VICKSBURG, Miss (WJTV) - Vicksburg, MS (WJTV) - Coming home from war can make for a tough transition for some veterans.
"Combat is the hardest thing to explain to somebody because nobody that has never served can even imagine what its like," says Warrior Bonfire ambassador Allen Pugh.
After returning from Iraq, Allen Pugh says he suffered from Post Traumatic Stress Disorder, and he says going to the VA was not enough.
"Those guys over there have no clue," says Pugh. "Most of them are civilians. They do what they can, but it's still not the same. They want to medicate you. They want you to sit and talk with counselors that may or may not [have] ever seen combat."
Five years ago, Dan Fordice and his brother started the Warrior Bonfire Program to help post-9/11 Purple Heart veterans. Their goal: to bring veterans together for self-healing.
"We ask them, rather than us trying to figure out what they need and telling them what they need," says Dan Fordice, Co-founder of the Warrior Bonfire Program. "We ask them what we can do to help them and try to give them that."
The program takes veterans on a long weekend trip. Sometimes they go hunting; other times they go fishing. The group has even gone skiing.
"When we got them there, something happened that totally surprised us," says Fordice. "Within five minutes, these six guys who didnt know each other were like they were best friends again."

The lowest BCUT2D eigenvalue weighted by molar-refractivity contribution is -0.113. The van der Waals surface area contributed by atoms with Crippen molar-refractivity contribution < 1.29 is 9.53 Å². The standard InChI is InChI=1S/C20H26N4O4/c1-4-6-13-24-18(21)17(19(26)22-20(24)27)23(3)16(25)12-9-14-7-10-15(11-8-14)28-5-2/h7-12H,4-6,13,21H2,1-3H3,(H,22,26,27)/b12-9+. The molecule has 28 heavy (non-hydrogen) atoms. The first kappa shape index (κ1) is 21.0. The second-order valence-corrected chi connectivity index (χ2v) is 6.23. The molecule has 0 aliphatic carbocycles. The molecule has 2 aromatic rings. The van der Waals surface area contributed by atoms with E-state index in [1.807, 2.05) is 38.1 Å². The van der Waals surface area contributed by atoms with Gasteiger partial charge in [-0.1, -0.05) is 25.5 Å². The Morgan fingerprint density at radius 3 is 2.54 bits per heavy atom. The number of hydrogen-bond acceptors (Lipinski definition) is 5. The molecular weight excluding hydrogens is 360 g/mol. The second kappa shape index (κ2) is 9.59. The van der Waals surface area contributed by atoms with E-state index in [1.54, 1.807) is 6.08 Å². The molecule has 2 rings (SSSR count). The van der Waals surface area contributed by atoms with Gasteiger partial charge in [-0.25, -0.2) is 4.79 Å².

Pugh says he went on his first trip in 2015. During his trip, he shared a story with the veterans. He says he struggles with his son's birthday because it's the same day a roadside bomb hit a vehicle he was in while in Iraq.
"I want to be excited for my son on his birthday [be]cause it's his birthday, but I also reflect back to every anniversary," Pugh says. "You know that trauma and watching my driver take his last breath."
Pugh says the program gave him the one thing he was missing - a brotherhood.
"Trust me, that was hard," says Pugh. "There [are] ups and downs. That's when you get in your phone, and you call these guys and say 'I'm having that day.'"
"These men and women who have been with us, virtually 100 percent, have told us that this is the most therapeutic thing that they've ever done in their life, and we need to continue doing what we're doing," says Fordice.
After going through the program, Pugh became an ambassador for it, so he could help other veterans.
"The Warrior Bonfire Program not only got me out of a dark place in my life, just not happy, no brothers, they also helped me obtain a job and get me into my own business," says Pugh.